Upon analyzing the case, alternatives can be proposed for ATB to address the existing situation effectively. In proposing alternatives, it should be considered what different options the company has to deal with the growing competition from mobile parking services providers. Since ATB does acknowledge that mobile parking services will be playing a more and more significant role in the market, the company should engage in such services, and the proposed alternatives are associated with this area. Three alternatives can be identified: creating a mobile application, expanding it toward providing more municipal services and attractions, and acquiring small mobile parking companies.
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Creating a Mobile Application
The first proposed alternative for ATB is creating its application for mobile parking services. The recommendation is justified by the idea that focusing on products instead of focusing on the needs of the market and the customers generally tends to hinder the development of companies and make them fall behind competitors. In the case of ATB, the product is parking meters, and the customers’ need is to receive more convenient parking services. If the product does not satisfy the need, the company should reconsider what it produces.
An influential business and economics theorist Theodore Levitt has been arguing that defining correctly the industry that a company is in is the crucial component of development (Boone & Kurtz, 2013). ATB should define the industry that it is in as parking services, not parking meters manufacturing. Today, providing parking services requires providers to operate in a way that ensures that a customer receives a wide range of services through a mobile device. This perspective demonstrates that ATB, as it is in the parking business, should not neglect the technological advancements and opportunities of the modern age. After launching its mobile application, ATB will be able to address the same customers with new solutions, thus preserving and potentially widening its customer base.
Expanding the Mobile Application
Another suggested alternative is to expand the mobile application to meet a vaster array of customers’ needs. It is mentioned at the end of the presented case that municipalities may be willing to enable in the future paying for various municipal services through mobile applications. For example, these services and attractions will include using public transport and visiting museums. Those people who have been using ATB’s services face the need to pay for different municipal services, which is why ATB should recognize this additional demand and move toward addressing it.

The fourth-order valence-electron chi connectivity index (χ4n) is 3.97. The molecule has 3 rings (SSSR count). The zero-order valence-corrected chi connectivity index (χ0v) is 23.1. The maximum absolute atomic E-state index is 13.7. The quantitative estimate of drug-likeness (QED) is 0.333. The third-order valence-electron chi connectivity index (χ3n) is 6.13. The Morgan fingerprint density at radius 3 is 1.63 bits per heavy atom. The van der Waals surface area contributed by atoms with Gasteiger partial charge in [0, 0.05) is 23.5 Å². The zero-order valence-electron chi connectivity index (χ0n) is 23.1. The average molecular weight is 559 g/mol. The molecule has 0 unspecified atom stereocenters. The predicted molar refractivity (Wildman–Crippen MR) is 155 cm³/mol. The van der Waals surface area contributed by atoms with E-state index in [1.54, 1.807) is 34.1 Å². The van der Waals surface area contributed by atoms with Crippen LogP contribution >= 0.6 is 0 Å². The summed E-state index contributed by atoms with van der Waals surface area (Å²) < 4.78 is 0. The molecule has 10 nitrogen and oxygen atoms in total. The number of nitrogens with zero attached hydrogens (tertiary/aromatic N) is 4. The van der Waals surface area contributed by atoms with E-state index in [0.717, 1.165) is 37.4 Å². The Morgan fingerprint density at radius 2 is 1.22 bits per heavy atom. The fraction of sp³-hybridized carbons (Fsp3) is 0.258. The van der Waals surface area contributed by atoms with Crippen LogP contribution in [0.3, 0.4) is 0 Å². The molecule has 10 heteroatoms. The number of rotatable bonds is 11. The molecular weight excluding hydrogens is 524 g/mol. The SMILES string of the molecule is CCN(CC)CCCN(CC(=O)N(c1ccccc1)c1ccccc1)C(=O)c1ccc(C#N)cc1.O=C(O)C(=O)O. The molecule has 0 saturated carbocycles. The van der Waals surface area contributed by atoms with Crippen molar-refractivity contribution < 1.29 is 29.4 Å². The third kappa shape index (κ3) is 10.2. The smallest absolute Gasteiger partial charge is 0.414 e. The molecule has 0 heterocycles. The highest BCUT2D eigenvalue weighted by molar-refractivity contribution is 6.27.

The shift toward mobile parking services as opposed to operating parking meters represents a case of environmental uncertainty, i.e. changing conditions where businesses need to come up with new solutions to gain and maintain a competitive advantage. An important component of adapting to environmental uncertainty is the strategy of planning, forecasting, and responsiveness. It is indicated in the presented case that ATB expects mobile parking services providers to occupy a larger portion of the market in the nearest future, which means that entering the sphere of mobile services is a matter of surviving for ATB. Moreover, the proposed alternative of expanding the mobile application toward meeting the additional needs of the customers will allow the company to not only stay in the game but also be ahead of its competitors. With the existing customer base and experience of dealing with people who regularly use parking services, ATB already possesses an advantage compared to mobile parking services providers, most of which have no background in the parking meters industry. This advantage should not be ignored.
Acquiring Small Mobile Parking Companies
Finally, it can also be proposed that ATB can acquire small mobile parking companies. On the one hand, this potential decision pursues reducing resource dependence. The resource dependence theory states that companies strive for minimizing their dependence on suppliers making resources available in different ways. By acquiring new companies with small market shares, ATB may make more resources available for providing mobile parking services. At the same time, this suggestion fails to acknowledge the need for successful change. To succeed in an industry that is affected by technological development, companies should implement organizational change, i.e. the adoption of new ideas and behaviors, and organizational innovation, i.e. the adoption of ideas and behaviors that are new to the industry (Benn, Dunphy, & Griffiths, 2014). There is a threat that ATB will overlook the importance of necessary change by merely acquiring mobile parking businesses. Therefore, the company must not only acquire those businesses and rely on them to address new needs of the market but also apply organizational changes to itself to be more oriented toward mobile parking services because their importance in the business is growing.
With the proposed alternatives, ATB can see several ways for its further development. Creating and promoting a mobile application, expanding it toward additional services, and acquiring small mobile parking companies are proposed options for the company to consider. All three have been supported by theoretical evidence, which makes them valid alternatives. Upon examining the alternatives thoroughly, recommendations for ATM can be proposed.
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Benn, S., Dunphy, D., & Griffiths, A. (2014). Organizational change for corporate sustainability. New York, NY: Routledge.
Boone, L. E., & Kurtz, D. L. (2013). Contemporary marketing. New York, NY: Cengage Learning.